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Ryan McCarty, principal at Amelia Earhart Elementary, is boarding his students on a flight to success. The goal this year for the district is to increase our graduation rates. While this does impact the high schools, this also greatly impacts the elementary schools as well. Amelia Earhart is working to improve these graduation rates by implementing strategies with young students that will resonate with them as they move up to the secondary schools. Through heavy emphasis on reading skills, creating a positive and motivating school culture and monitoring at-risk and ELL students, Amelia Earhart is striving to catalyze student success and drive them towards high school graduation.

Emphasis on Reading

Many have heard of the “Amelia Earhart Literacy Society of Scholars”. This is a program that Amelia Earhart started that encourages students to read, as well as gain a life-long love of reading. Each month, different books are chosen for students to read and students can even have their name drawn to discuss the book with Mr. McCarty later on in the month. At the monthly meeting, the books are introduced and each student who attends has the opportunity to go home with their own copy of that book. This is a great program that creates excitement about reading and helps to give students a genuine love for reading.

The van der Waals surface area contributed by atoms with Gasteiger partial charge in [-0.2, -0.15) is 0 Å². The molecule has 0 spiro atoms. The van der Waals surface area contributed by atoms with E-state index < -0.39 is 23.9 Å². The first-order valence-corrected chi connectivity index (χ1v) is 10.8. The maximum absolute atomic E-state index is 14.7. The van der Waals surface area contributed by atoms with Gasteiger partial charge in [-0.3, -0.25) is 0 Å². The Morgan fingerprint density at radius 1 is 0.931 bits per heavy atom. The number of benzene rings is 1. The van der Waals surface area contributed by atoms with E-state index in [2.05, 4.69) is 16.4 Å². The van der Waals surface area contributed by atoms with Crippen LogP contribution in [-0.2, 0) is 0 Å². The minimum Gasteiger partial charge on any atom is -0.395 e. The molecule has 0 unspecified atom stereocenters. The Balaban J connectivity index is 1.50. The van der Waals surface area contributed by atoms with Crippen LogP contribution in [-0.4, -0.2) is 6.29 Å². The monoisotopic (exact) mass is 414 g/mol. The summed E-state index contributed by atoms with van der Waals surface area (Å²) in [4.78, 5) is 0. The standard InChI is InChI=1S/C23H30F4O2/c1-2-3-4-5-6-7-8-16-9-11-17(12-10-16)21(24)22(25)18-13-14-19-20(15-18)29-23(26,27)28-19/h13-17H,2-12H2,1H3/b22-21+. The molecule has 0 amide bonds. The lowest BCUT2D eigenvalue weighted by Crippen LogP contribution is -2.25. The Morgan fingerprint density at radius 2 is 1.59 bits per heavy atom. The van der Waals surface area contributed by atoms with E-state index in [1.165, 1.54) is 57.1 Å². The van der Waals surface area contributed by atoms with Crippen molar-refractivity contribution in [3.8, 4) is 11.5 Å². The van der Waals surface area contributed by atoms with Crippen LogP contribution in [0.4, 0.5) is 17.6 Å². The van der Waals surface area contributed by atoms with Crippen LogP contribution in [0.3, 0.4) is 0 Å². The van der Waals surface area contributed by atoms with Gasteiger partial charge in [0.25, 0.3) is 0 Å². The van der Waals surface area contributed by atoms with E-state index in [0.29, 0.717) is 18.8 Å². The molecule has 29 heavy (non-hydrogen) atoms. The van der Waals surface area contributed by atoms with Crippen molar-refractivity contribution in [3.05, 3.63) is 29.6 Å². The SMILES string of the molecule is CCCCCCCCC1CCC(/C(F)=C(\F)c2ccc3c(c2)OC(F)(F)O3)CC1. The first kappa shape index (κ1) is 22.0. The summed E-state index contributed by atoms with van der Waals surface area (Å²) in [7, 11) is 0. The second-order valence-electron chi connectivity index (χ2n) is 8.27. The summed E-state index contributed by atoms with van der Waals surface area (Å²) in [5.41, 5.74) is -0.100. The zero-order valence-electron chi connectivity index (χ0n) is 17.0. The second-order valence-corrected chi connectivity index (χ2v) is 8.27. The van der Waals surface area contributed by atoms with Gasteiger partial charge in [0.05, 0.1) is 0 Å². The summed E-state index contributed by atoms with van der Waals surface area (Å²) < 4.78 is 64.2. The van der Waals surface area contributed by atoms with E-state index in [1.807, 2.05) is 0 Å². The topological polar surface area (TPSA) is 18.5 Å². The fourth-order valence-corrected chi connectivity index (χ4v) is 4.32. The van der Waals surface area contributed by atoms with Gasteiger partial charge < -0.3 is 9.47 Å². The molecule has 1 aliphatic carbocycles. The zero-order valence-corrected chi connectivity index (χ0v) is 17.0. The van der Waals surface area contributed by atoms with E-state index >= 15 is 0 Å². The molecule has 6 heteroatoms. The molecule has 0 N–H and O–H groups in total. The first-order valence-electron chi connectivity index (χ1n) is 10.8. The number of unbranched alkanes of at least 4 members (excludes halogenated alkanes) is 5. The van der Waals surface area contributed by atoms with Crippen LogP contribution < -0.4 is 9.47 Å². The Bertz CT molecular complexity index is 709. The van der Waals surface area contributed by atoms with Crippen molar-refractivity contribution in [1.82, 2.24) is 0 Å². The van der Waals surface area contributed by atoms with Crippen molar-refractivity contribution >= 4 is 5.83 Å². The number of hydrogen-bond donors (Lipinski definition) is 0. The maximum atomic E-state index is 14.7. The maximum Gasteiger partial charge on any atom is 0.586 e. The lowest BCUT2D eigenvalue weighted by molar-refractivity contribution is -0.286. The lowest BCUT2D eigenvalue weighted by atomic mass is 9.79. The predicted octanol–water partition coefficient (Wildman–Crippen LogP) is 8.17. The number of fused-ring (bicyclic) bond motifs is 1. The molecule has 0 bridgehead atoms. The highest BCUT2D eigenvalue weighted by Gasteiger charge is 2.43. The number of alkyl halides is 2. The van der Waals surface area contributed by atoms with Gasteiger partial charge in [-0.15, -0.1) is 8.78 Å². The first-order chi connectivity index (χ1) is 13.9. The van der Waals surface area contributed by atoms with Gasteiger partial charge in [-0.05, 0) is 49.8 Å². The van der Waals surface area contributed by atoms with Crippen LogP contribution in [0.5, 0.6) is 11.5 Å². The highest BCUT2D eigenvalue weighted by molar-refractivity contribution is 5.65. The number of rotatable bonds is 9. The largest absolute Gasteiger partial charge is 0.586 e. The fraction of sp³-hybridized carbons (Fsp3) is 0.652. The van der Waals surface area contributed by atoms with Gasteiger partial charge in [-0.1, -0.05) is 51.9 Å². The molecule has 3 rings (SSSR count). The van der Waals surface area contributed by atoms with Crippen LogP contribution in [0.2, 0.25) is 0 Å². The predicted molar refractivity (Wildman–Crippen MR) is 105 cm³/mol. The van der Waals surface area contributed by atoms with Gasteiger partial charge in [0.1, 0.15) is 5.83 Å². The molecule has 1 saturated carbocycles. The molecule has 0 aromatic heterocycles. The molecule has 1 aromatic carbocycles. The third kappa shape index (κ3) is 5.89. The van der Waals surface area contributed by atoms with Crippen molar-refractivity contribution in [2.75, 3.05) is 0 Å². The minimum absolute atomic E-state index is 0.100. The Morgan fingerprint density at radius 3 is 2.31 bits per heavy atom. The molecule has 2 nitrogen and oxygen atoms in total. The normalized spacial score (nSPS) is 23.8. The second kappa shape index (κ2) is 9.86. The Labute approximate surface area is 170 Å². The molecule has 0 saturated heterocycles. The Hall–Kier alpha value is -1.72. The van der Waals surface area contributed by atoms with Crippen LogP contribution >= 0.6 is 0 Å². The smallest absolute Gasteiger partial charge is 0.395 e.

Amelia Earhart has also strived to identify those students who are having struggles with reading, as Mr. McCarty strongly believes that “students with low reading scores and low reading rates are going to be the most at-risk for not graduating”. Throughout the past couple of years, many schools in the district, including Amelia Earhart, have been conducting data analysis where they take the time to look at the student Dynamic Indicators of Basic Early Literacy Skills (DIBELS) scores. After getting the scores, they evaluate the students, look at the students as a whole and then try to make plans to adjust to their needs. While Amelia is still utilizing this method, they decided to take it a step further by creating a literacy flowchart. McCarty said, “we created a literacy flowchart that is based on the big five components of reading. We looked at how we could identify, through the DIBELS testing, the specific skills and create a plan based on reading skill hierarchy. For example, if a kid is struggling in comprehension, but they also have concerns in fluency and phonics, then we need to target their phonics before we can make a difference in their comprehension.” Mr. McCarty stated that this method has already been very successful and is a great way to assist struggling students and give them the reading skills necessary to allow them to graduate high school.

School Culture